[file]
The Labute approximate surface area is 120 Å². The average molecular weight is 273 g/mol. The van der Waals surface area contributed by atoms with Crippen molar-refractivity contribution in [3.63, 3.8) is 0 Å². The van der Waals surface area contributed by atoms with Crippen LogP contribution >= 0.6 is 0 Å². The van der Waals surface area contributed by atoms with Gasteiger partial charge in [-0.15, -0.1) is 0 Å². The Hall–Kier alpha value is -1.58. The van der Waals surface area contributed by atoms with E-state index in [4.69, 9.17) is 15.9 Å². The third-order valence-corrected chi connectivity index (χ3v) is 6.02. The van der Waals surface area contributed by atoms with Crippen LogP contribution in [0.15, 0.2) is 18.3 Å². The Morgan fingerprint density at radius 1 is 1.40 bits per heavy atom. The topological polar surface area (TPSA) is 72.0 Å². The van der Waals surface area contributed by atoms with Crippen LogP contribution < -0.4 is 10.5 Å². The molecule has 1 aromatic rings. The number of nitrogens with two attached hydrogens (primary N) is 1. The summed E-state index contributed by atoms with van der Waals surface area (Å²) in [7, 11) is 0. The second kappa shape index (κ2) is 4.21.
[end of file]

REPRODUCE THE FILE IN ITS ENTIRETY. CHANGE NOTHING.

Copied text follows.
The Labute approximate surface area is 120 Å². The average molecular weight is 273 g/mol. The van der Waals surface area contributed by atoms with Crippen molar-refractivity contribution in [3.63, 3.8) is 0 Å². The van der Waals surface area contributed by atoms with Crippen LogP contribution >= 0.6 is 0 Å². The van der Waals surface area contributed by atoms with Gasteiger partial charge in [-0.15, -0.1) is 0 Å². The Hall–Kier alpha value is -1.58. The van der Waals surface area contributed by atoms with E-state index in [4.69, 9.17) is 15.9 Å². The third-order valence-corrected chi connectivity index (χ3v) is 6.02. The van der Waals surface area contributed by atoms with Crippen LogP contribution in [0.15, 0.2) is 18.3 Å². The Morgan fingerprint density at radius 1 is 1.40 bits per heavy atom. The topological polar surface area (TPSA) is 72.0 Å². The van der Waals surface area contributed by atoms with Crippen LogP contribution < -0.4 is 10.5 Å². The molecule has 1 aromatic rings. The number of nitrogens with two attached hydrogens (primary N) is 1. The summed E-state index contributed by atoms with van der Waals surface area (Å²) in [7, 11) is 0. The second kappa shape index (κ2) is 4.21.